Letters to the Editor 4/3/14
In response to the Illinois Times article “A beacon for ex-cons” (Patrick Yeagle, March 13), I think this is a wonderful program. I want to thank the creators and staff of the Tower of Refuge for realizing this need and creating a system that works. And I want to thank all of the people who use this organization to better themselves, which in turn betters us all. Thank you.
The article in Illinois Times by Bruce Rushton (“Let the sunshine in,” March 20) on the absence of transparency in city government should be mandatory reading by every voting citizen in Springfield, a city with a long history of corruption in public office.
The actions by the mayor should make it acutely clear that corruption is still endemic in the culture of city government. If Springfield is ever going to move ahead with dignity and integrity, such actions should be immediately confronted and when the law is broken, procedures should be in place to prevent future incidents and indiscretions, which includes an avenue for filing a complaint, adjudication and appropriate and timely punishment of offenders. In days long since past when the average citizen became involved, a good tar and feathering worked well to discourage public officials for their misuse of office, but times have changed. Ah, the good old days!
The burden now falls upon the members of the city council. It should be the responsibility of the city’s top lawyer, Mr. Greenburg, but from a look at his past, he was sought out and holds that office, mea culpa to the mayor, not because he is a lawyer but because he is a noser with a license to practice law. There is none, and don’t expect any, integrity there.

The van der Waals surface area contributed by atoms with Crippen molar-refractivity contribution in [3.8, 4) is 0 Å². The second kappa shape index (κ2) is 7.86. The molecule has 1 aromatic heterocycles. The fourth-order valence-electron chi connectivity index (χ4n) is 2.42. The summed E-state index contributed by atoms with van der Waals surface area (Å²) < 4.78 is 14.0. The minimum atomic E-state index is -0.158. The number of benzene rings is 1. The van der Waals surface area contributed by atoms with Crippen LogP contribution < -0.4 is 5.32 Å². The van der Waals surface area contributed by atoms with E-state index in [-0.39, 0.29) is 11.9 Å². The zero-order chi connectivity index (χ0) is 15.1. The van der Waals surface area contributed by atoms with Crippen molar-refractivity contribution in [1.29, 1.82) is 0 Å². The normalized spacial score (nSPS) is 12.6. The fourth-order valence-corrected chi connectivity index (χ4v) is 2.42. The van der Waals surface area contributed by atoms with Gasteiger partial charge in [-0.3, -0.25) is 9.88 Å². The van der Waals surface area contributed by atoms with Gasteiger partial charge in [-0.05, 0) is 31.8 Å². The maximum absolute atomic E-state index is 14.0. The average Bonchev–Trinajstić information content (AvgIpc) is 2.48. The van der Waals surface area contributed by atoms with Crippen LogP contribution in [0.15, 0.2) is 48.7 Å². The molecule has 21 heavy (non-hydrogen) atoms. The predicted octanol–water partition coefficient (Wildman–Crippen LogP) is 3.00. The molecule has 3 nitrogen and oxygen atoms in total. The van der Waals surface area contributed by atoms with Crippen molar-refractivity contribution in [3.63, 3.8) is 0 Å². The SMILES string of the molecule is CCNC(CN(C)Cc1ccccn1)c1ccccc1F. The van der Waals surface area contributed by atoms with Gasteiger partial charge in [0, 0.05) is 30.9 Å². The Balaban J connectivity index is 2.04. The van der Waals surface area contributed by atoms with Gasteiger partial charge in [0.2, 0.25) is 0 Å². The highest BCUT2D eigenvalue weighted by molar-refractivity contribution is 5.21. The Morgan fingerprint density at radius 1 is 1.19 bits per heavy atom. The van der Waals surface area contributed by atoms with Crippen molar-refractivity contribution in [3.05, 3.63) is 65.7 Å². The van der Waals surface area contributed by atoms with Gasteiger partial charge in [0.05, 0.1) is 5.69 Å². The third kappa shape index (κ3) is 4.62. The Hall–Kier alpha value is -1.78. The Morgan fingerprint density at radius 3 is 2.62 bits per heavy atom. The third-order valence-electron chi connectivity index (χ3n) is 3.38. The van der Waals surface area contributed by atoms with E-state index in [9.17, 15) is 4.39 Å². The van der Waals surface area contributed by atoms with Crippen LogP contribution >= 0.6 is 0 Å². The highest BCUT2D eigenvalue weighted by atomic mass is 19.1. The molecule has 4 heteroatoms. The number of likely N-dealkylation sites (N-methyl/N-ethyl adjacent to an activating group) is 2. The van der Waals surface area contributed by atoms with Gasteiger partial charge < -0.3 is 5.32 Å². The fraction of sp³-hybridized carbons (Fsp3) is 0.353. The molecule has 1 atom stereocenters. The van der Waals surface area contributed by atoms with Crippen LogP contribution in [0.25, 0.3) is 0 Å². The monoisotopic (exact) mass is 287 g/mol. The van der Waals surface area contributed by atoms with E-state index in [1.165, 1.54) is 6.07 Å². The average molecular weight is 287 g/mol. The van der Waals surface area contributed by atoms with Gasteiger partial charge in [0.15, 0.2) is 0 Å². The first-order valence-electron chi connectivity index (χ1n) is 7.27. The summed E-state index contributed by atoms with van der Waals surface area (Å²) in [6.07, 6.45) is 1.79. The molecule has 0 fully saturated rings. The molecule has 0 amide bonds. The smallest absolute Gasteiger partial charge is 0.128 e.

Kudos to Alderman Simpson and Cahnman for immediately speaking up when the infringements took place, but that’s not enough. Mr. Houston needs to be reminded that he was elected to serve and represent the best interests of the people of Springfield, not anointed to pursue his own agenda. That’s true for all public office holders including that of alderman. Let me remind everyone that the reason there were two recent ex-governors convicted of malfeasance is because one man came in and performed the duties of his office with honesty and integrity. The same needs to be done here. The cycle needs to be broken.
Robert J. Mathes
INCAP REQUIREMENTS CONTROLLED
I am writing in response to the Letter to the Editor, March 27, entitled “Wounded Veteran Care.”
As the Adjunct General of the Illinois National Guard, and one of tens of thousands of soldiers who put himself in harm’s way for this nation, I am more than a little disappointed in Illinois Times for printing an anonymous letter without checking facts.
First, incapacitation (INCAP) pay is controlled by Army Regulation (135-381), which outlines specific requirements for INCAP pay eligibility. Every application for INCAP pay in fiscal year 2013 was approved. In fiscal year 2014, two soldiers were denied INCAP pay because they did not meet eligibility requirements in accordance with regulations. Decisions about INCAP pay eligibility are never arbitrary.
Secondly, the host (usually the retiree) and/or guests pay all expenses related to retirement ceremonies and events. Federal or state appropriations are never used for this purpose. We do, however, occasionally use email to notify our soldiers and airmen of the event, so if they chose they may attend in order to honor and celebrate a career of service and sacrifice.
Thirdly, the term “wounded veteran” implies the injuries to the veteran were the result of combat. Without exception, our wounded combat veterans receive the pay and allowances to maintain their quality of life throughout the recovery process.
Daniel M. Krumrei
Illinois National Guard Adjutant General, Brig. Gen.